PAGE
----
At a glance, it's no more than your average garage.
An unassuming black frame around a hole in the wall on West St in Eden Terrace; its red 'CITY KICKBOXING' sign obstructed from view of those approaching on foot by the foliage of a large tree.
But beyond the roller-door and up a short narrow staircase, the thundering clap of skin on pads echoes around the room. The floor and walls are lined with wrestling mats. A boxing ring sits in the middle of the room, with a weights station on the other side behind a curtain of punching bags. The pungent stench of stale sweat hangs thick in the air, only getting thicker throughout the day as some of the country's best combat sports stars put in work.
It's been 11 years since Eugene Bareman and Doug Viney opened the gym. Both active fighters at the time, they wanted somewhere they could work while focusing on their training.
It didn't quite go to plan.
"We were fighting and we worked other jobs," Bareman explains to the Herald. "We kind of thought to ourselves well if we open a gym then we can just be in the gym all day.
"It sucked heaps of our time away. Our original intention was to free us up a little bit, but it actually didn't free us up - it made us more busy, so we were off the ball there.
"The original intention definitely didn't work out."
But what started as an excuse to train more has become a combat sports haven. Bareman and Viney, along with fellow trainers Mike Angove, Tristram Apikitoa and Chanel Niumata, are now the driving force behind some of Australasia's top talent.
Among their stable is Kiwi UFC stars Israel Adesanya, Dan Hooker – both fighting in Las Vegas this weekend - and Shane Young; and boxers Junior Fa – WBO Oriental Heavyweight Champion - and Baby Nansen, who recently fought at Madison Square Garden on the undercard of the Vasyl Lomachenko-Jorge Linares world title fight.
"The gym has a wealth of coaching knowledge," Bareman says.
"We all have input into all the fighters. That's what helps develop the gym. We started like every other gym with just a whole lot of fighters that were beginners and then we built them over 11 years. It's 11 years of work to get to the point we are now."
And it's not just Kiwis making the most of the gym's expertise. Australian UFC fighters Alexander Volkanovski and Rob Wilkinson spend plenty of time at City Kickboxing, and recently American boxer Danyelle Wolf made the trip down under to train at the gym.
Bareman, who has 48 fights under his belt, was hoping to get to 50 before he officially retired, but training the competitors they have at the gym is a time consuming gig, leaving no time for his own fight-focused preparation.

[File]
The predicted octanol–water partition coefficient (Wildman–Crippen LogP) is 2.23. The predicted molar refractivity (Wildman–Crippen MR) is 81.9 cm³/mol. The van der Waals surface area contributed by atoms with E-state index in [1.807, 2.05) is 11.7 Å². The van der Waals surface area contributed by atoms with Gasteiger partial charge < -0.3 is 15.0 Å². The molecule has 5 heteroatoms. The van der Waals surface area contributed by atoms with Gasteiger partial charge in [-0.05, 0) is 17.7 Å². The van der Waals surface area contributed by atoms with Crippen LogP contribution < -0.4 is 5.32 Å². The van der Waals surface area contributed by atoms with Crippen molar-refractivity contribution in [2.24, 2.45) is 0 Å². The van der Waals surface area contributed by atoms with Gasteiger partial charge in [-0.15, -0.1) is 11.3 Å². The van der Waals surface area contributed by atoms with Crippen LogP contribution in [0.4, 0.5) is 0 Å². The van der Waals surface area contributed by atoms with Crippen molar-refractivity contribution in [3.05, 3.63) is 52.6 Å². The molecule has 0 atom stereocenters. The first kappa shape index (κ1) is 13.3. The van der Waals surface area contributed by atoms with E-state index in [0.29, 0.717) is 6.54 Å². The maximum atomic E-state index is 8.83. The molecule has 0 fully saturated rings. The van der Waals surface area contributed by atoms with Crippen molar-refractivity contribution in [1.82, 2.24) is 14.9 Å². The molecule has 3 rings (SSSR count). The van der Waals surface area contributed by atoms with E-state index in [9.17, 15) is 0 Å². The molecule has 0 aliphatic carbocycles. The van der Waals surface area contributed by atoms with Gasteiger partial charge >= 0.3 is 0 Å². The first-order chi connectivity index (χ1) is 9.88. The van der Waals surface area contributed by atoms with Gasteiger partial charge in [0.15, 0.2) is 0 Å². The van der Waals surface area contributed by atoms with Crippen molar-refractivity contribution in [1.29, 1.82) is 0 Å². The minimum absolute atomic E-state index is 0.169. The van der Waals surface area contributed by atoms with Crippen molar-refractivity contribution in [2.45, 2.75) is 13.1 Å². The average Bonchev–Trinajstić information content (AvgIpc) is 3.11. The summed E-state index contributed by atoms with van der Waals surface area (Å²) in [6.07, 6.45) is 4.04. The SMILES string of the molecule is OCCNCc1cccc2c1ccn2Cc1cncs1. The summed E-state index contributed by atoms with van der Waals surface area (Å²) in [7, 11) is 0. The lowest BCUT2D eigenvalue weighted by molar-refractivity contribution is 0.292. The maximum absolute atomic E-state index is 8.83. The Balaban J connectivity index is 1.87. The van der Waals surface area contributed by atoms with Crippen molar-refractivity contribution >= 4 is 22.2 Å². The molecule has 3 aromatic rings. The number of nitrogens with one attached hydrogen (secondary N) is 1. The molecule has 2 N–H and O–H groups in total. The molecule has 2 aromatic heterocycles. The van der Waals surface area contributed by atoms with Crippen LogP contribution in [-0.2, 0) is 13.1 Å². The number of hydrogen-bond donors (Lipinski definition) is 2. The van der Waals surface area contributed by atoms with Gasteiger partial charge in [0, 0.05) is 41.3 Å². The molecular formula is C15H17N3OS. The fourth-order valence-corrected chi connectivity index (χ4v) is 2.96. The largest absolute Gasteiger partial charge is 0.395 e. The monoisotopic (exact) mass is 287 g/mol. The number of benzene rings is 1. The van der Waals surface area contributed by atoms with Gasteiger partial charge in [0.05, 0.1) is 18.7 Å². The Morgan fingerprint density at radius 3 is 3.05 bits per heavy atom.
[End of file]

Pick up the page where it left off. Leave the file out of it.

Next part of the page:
He says the development of the gym has been thanks to a snowball effect - with good coaches comes good fighters, and when you have good fighters, others want to get into to the gym and train with them. And the fact that it's a small sport in a small country helps - with fighters never having to worry about access to trainers.
"You've got to have a group of high quality guys who can push you, and a lot of gyms are struggling to get the numbers to put a good team of guys together that push each other," Bareman explains. "This gym's got a good group of fighters – professionals – always training, all year round and even a lot of gyms in Australia can't offer that."
Volkanovski, who fights out of Windang, New South Wales, has been a common visitor to City Kickboxing, after an existing relationship with one of their fighters - kickboxer Brad Riddell. The featherweight, who holds a 17-1 professional record and was unbeaten in four fights in the UFC, says the opportunity to push himself with a group of top-level athletes makes a massive difference.
For the past two months, the 29-year-old has been in fight camp with Adesanya, Hooker and Young – with all four stepping into the octagon within a matter of weeks. Young took a win in Singapore late last month, Adesanya and Hooker fighting this weekend in Las Vegas, and Volkanovski fights the following week in Boise, Idaho.
"I'm all about training with as many different bodies as you can and the different styles, and obviously all levels as well," Volkanovski says. "Some people are going to be strong at one thing, some people are going to be strong at another, so I like to really feel out all aspects of the game so there's no surprises come fight night.
"No better place than to do it here."
To get the day's top sports stories in your inbox, sign up to our newsletter here